Process Reengineering and CRM Projects

Data Management |

A key question that we are asked by our customers on many of our projects is "what is the best approach to our business processes?"

Another take on this is the phrase "this is not a CRM Implementation Project, it is a Business Change Project", which is sound advice, but what does this phrase mean in practical terms (in the context of business processes)?

A CRM project is an opportunity to make improvements to business processes that might have been constrained by IT systems or organisational structures, or have just "evolved" into their current form.

Examples of Reengineering Improvements

One organisation I worked with took the opportunity of their CRM project to change the membership qualification part of their application process from a manual assessment of CVs by staff to a capability and experience based scoring approach completed by the applicant and applied automatically.

Introducing CRM often means that the system is used much more widely, so there are opportunities for "task completion" - the person who makes a decision can actually make the changes in the system, rather than notifying someone in another department (i.e. a user of the previous system) to make the changes.

Workflow can be used to automate parts of processes - automated responses for example.

"Register your interest" steps in a process can be removed - just allow the application to be made there and then.

Introducing CRM together with website self-service gives a number of process reengineering benefits: 

  • Members want the immediacy of being able to access self-service 24/7
  • Administrative effort is saved
  • Data quality is improved
  • Online payment ensures that transactions are completed - no waiting for the cheque in the post and chasing payments

How to make the changes - The Silverbear FitGap Approach

SBMembership is based on best practice across our numerous customers and we have developed our industry-leading "FitGap" process to provide a clear, controlled approach to defining our projects. A key component of FitGap is the approach to business processes:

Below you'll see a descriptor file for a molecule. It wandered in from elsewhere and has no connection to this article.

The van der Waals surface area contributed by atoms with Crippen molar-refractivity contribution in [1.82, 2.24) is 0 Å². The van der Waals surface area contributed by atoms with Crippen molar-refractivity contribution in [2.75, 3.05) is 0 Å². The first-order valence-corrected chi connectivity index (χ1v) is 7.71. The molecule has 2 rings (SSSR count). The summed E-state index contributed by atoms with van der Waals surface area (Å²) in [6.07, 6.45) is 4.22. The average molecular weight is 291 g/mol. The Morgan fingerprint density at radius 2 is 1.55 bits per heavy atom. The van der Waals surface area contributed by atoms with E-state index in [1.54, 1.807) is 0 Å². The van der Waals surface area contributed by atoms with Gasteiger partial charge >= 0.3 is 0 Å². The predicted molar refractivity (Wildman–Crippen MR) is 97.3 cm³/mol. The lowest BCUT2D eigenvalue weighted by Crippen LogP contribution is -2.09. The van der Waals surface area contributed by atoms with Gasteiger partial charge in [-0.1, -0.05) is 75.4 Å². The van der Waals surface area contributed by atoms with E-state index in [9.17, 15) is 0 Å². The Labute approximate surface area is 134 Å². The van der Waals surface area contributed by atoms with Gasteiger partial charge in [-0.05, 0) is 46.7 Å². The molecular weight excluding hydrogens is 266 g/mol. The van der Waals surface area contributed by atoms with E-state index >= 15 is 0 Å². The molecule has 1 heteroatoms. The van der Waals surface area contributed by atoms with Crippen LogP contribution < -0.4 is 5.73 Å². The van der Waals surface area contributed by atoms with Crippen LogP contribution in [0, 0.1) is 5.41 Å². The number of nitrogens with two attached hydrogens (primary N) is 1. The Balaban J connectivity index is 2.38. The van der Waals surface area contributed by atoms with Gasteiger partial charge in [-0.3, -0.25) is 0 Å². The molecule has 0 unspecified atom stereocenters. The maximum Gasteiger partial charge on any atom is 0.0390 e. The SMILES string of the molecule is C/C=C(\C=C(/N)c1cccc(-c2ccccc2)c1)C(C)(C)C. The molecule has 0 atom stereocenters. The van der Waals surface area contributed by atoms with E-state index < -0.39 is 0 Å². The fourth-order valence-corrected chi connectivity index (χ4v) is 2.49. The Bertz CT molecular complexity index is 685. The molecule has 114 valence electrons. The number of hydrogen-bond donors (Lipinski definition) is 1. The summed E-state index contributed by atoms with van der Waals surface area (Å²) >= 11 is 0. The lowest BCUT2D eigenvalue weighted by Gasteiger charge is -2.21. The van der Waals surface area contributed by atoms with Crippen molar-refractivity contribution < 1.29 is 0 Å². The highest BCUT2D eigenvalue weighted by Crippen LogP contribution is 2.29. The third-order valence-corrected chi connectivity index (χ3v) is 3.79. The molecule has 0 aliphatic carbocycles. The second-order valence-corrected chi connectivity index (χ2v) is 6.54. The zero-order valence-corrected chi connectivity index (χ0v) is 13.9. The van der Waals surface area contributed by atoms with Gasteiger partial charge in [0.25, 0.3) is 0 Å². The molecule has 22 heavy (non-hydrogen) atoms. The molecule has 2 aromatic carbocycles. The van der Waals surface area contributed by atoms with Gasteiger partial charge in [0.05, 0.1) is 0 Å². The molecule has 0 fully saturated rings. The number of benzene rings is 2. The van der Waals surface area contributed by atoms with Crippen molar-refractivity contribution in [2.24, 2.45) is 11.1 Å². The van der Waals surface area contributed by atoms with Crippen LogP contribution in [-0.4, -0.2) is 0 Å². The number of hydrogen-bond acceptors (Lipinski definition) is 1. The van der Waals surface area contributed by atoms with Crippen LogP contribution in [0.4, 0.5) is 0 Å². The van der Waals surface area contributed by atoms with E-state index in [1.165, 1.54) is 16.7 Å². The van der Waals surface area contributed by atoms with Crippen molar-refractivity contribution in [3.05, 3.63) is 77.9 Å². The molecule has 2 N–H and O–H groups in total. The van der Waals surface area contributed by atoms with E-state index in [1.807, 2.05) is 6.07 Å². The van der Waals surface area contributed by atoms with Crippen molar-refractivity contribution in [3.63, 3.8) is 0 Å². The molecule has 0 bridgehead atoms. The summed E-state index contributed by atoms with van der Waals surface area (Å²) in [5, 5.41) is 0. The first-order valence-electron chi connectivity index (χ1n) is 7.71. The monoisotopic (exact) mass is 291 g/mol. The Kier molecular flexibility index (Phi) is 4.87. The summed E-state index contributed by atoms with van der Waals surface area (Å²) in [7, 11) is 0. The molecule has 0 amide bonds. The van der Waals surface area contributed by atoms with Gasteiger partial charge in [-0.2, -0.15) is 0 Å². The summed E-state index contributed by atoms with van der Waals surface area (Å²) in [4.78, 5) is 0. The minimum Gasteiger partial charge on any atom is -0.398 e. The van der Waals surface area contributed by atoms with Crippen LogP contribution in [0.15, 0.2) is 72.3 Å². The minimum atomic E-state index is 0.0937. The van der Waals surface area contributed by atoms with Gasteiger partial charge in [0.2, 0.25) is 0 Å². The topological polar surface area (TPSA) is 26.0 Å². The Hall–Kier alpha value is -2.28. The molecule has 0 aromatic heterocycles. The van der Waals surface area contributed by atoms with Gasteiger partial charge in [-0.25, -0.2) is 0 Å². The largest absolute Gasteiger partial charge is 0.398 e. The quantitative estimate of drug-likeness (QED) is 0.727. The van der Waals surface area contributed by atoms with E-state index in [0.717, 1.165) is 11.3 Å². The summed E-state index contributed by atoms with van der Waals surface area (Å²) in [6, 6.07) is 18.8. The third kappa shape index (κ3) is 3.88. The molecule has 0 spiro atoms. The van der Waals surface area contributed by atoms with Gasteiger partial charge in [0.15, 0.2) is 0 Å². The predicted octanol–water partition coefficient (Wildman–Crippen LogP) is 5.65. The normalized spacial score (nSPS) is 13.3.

1. Understand where core SBMembership best practice processes can be utilised - the FIT
  2. Understand where configuration of core SBMembership processes can meet the needs of the organisation - the Configuration GAP
  3. Define where new processes are needed to meet the needs of the organisation - the Development GAP

The job of our experienced Business Consultants in carrying out the above is to facilitate the discussion of: where it is sensible to change current business processes into a FIT; where configuration is appropriate; and where new processes are needed for the specific needs of a customer's processes.


I've come across a number of examples of organisations in danger of compromising the opportunities for reengineering or the project as a whole, mainly at the tendering stage (and mainly from my experience prior to Silverbear):

  • Specifying current (paper) processes - some organisations provide very detailed of "as is" processes as part of their invitation to tender, in an attempt to ensure completeness. This poses the danger of replacing the old with exactly the same in the new and completely missing out on the opportunities.
  • Open ended projects - the potential opposite, of having an open-ended incremental "discover and implement" approach to the project is also dangerous as the organisation will not know the likely cost of the new system until all the areas have been tackled.
Category: CEO & Board